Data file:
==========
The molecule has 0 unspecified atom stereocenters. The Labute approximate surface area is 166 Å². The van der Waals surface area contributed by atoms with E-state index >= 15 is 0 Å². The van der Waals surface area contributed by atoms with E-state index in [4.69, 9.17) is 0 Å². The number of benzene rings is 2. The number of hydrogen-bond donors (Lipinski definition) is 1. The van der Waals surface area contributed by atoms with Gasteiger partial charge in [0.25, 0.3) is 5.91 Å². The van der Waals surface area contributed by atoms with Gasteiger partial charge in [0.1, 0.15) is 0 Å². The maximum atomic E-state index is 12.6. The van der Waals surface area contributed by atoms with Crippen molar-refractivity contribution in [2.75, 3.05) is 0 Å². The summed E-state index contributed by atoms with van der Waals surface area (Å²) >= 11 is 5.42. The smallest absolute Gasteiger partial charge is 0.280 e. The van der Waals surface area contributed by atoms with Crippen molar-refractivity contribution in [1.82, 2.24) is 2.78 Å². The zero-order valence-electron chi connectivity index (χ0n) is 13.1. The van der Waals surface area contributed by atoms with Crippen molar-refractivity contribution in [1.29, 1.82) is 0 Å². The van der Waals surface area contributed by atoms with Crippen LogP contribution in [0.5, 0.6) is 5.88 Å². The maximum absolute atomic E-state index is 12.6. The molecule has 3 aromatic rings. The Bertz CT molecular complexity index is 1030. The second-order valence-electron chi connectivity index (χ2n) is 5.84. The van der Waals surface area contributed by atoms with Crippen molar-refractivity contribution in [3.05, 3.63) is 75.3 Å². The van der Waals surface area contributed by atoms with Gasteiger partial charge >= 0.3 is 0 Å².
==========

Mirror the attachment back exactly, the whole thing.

The molecule has 0 unspecified atom stereocenters. The Labute approximate surface area is 166 Å². The van der Waals surface area contributed by atoms with E-state index >= 15 is 0 Å². The van der Waals surface area contributed by atoms with E-state index in [4.69, 9.17) is 0 Å². The number of benzene rings is 2. The number of hydrogen-bond donors (Lipinski definition) is 1. The van der Waals surface area contributed by atoms with Gasteiger partial charge in [0.25, 0.3) is 5.91 Å². The van der Waals surface area contributed by atoms with Gasteiger partial charge in [0.1, 0.15) is 0 Å². The maximum atomic E-state index is 12.6. The van der Waals surface area contributed by atoms with Crippen molar-refractivity contribution in [2.75, 3.05) is 0 Å². The summed E-state index contributed by atoms with van der Waals surface area (Å²) >= 11 is 5.42. The smallest absolute Gasteiger partial charge is 0.280 e. The van der Waals surface area contributed by atoms with Crippen molar-refractivity contribution in [1.82, 2.24) is 2.78 Å². The zero-order valence-electron chi connectivity index (χ0n) is 13.1. The van der Waals surface area contributed by atoms with Crippen molar-refractivity contribution in [1.29, 1.82) is 0 Å². The van der Waals surface area contributed by atoms with Crippen LogP contribution in [0.5, 0.6) is 5.88 Å². The maximum absolute atomic E-state index is 12.6. The molecule has 3 aromatic rings. The Bertz CT molecular complexity index is 1030. The second-order valence-electron chi connectivity index (χ2n) is 5.84. The van der Waals surface area contributed by atoms with Crippen molar-refractivity contribution in [3.05, 3.63) is 75.3 Å². The van der Waals surface area contributed by atoms with Gasteiger partial charge >= 0.3 is 0 Å².